Dmitry Peskov, in case anybody doesn’t know, is Press Secretary to Russian President Vladimir Putin.  Peskov, which is Russian for “Sandy”, is also the husband of Olympic ice dancer Tatiana Navka – you know how it goes, the powerful men bag the gorgeous babes.  The happy couple have a little daughter together, and she’s adorable too.  Peskov is a powerful, a rich, and a happy man.  He would never tell a porkie.  Or would he?  Because one of those two men is lying, it’s either Peskov or Muratshin.  Here is the chronology:

  • On 6 July (last Thursday) Siemens announced that it was to deliver turbines to Crimea as components of a new electrostation in Sebastopol.  Simultaneously a Russian import-export company called Tekhno-Prom-Export, which is the engineering filial of the Russian state-owned company Rostech, announced that it had purchased 4  gas turbines (from an unnamed country and company) on the secondary market and brought these babies into a Russian factory to be “modernized”.
  • Then yesterday, July 10, Peskov informed the world (in response to a question at a press conference) that the gas turbines destined from Crimea, are of domestic, Russian manufacture, and were assembled in a Russian factory.

Siemens spokesperson

Meanwhile Siemens is doing the backstroke in a bowl of soup, protesting that it will move heaven and earth to prevent its product from ever being used in any illegal endeavours.  Such as providing the Crimean people with much-needed electrons.  God forbid they should turn on their toaster ovens.  A Siemens spokesperson is quoted as emitting the following utterances:  “We have no proof that such a sale did actually take place….  However, we relate with the utmost seriousness to any such rumors….  And we have issued orders to investigate this incident and study all the facts…”

In short:  “WE KNOW NOTHING!”

In conclusion:  Is there a way to square this circle?  Can both Muratshin and Peskov be telling the truth?  Well, according to one theory, the state-owned Russian company purchased the Siemens turbines, brought them into a Russian warehouse, slapped new labels on them, and now – voilà– they’re Russian turbines!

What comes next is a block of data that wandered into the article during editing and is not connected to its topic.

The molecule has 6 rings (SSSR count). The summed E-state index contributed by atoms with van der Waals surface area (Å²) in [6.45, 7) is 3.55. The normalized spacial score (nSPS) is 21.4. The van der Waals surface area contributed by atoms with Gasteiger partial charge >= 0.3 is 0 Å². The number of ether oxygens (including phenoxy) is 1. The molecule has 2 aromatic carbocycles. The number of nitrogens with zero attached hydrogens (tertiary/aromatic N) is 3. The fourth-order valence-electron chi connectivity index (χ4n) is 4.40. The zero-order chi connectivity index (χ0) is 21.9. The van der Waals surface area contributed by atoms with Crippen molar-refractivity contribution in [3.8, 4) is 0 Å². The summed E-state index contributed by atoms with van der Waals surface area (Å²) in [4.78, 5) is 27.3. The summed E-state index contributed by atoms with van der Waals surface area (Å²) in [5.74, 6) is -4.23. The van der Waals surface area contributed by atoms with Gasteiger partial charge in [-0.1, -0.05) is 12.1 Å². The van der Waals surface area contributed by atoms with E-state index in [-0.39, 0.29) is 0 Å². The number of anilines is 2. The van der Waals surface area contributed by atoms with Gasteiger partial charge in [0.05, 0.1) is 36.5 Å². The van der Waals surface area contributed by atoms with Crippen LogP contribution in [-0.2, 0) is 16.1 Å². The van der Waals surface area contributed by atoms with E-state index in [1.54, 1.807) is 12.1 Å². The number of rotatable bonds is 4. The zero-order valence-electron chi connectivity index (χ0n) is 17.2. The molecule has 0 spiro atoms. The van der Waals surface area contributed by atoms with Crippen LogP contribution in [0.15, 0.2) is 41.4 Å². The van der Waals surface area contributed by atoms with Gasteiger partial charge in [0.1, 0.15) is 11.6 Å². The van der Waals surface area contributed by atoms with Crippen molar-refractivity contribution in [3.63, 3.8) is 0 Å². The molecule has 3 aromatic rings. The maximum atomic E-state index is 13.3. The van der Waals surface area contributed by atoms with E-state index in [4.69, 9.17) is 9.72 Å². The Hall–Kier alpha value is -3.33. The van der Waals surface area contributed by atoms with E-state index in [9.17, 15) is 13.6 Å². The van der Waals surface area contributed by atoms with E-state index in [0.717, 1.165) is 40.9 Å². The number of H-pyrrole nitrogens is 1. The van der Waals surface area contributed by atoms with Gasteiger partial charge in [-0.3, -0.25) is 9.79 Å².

[to be continued — maybe (?)]

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5 Responses to Why Can’t Russia Produce Turbines For Crimea? – Part IV

  1. Lyttenburgh says:

    “to be continued — maybe (?)]”

    Definitely “yes!”, because Siemens decided to go to the court over the issue. As they say in Odessa, the tzimmes of the issue lies in the fact, that it is Russian court where they will be duking out the quarrel with TechoPromExport (RosTech’s “daughter” company). The crux of the issue – Reuters claim, that RPE did sign a paper that they won’t transport sold turbines to the peninsula. Russia line is that, tehcnically speaking, they were not sold “turbines” per se – they were sold components, which were assembeld/remade in Russia, and that Russia can do pretty much anything it wants with them.


  2. Lyttenburgh says:

    Let’s take a minute to recall, how Siemens became a successful start-up, and what it used for its early kick-starter initiative:


    • yalensis says:

      Thanks for the reminder, Lyt!
      Yes, and if I were a clever lawyer for the Russian team, I would definitely bring this history up in court and shame this company with its past crimes.
      Something along the lines of:

      “And YOU, sir, in the past employed slave labor and attempted to starve the people of Sebastopol, and now you’re back at your old tricks, you Nazi basterds!”


      • yalensis says:

        P.S. – I read somewhere that the slave labor would sneakily try to sabotage the very product they were building. Just in little ways, that was all they were able to.
        But I would still be suspicious of using any of those turbines!